Wednesday, April 22, 2015

If You Only Read One Book by this Writer, read this one.

I thought this might be fun to play now and then. You can choose their first book, their best book, the book that is most indicative of their body of work. Whatever makes sense to you.

Let's take Donald Westlake today.

If you only read one book by Westlake, read THE AX. The action in this one never lets up; it reflected cleverly a phenomena of the time it was written; the protagonist is evil and yet you can sympathize with him enough; it is an awful lot of fun. It may not be typical Westlake, but if you only read one, I doubt you will have any more fun than THE AX provides.

Which Westlake do you choose?


Anonymous said...

I actually think The Ax is a good choice.

George said...

I love THE HOT ROCK. Clever and funny!

Kieran said...

Parker novels...too many to choose.

Deb said...

I'm with you--THE AX is fantastic. It's also very much a great "time capsule " read: although it's not that old a book, you can see clearly how radically our way of communicating, of staying in touch, has changed in just a couple of decades.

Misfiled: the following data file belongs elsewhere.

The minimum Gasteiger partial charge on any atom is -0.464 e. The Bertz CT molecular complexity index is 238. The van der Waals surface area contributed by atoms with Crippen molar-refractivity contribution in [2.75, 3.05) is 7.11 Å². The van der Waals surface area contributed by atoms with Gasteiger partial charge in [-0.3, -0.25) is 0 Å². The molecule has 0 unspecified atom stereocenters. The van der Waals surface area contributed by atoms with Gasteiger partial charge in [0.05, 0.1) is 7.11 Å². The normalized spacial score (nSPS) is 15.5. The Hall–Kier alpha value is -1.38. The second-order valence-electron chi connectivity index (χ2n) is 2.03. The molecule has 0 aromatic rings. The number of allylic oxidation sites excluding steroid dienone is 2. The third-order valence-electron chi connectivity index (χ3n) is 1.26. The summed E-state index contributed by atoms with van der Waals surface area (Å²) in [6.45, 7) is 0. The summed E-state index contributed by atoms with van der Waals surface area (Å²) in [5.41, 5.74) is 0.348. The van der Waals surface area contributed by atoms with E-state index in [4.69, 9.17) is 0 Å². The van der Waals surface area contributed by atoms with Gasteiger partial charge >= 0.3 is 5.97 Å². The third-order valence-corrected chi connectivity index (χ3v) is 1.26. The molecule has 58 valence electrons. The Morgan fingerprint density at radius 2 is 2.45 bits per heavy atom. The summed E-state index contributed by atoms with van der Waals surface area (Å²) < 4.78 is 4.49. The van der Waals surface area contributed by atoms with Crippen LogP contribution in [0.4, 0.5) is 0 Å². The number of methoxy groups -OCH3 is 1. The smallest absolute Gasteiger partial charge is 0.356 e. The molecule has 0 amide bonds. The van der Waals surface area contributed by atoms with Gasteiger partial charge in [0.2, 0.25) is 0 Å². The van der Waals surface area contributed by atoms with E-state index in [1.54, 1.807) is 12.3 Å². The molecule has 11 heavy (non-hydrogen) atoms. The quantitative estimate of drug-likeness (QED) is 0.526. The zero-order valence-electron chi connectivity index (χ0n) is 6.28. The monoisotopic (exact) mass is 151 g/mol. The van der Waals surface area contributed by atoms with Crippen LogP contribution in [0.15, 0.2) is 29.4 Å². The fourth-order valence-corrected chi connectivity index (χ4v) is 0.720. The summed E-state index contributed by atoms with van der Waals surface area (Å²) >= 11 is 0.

mybillcrider said...

I'm glad I don't have to make this pick. Westlake was too versatile and prolific for me to choose just one. But THE AX wouldn't be a bad choice. Neither would one of the Parker novels. Or ADIOS, SCHEHEREZADE. Or a few dozen others.

Barry Ergang said...

Choosing one book by Westlake? I'm not sure that's possible; he wrote so many good ones under his own name and under pen names. I recently read--and reviewed for the last two FFBs--Drowned Hopes and A Jade in Aries, the latter written as by Tucker Coe.

Jeff Meyerson said...

DANCING AZTECS made me laugh the most and was the most "New York" book.

THE AX is a good choice too, as is ADIOS SCHEHEREZADE, BUTCHER'S MOON (the last in the original series of Richard Stark/Parker books) and the Tucker Coe book Barry mentioned.

But I've read 64 Westlake books to date so choosing one is hard!

Jeff M.

Graham Powell said...

GOD SAVE THE MARK was hilarious and entertaining. But I'd pick a Parker book first.

Charles Gramlich said...

I'd probably pick the first Parker Novel

Ed Gorman said...

I agree that it's difficult to choose a single Westlake book as the on to recommend. I'd have to with MEMORY, the literary novel published after his death.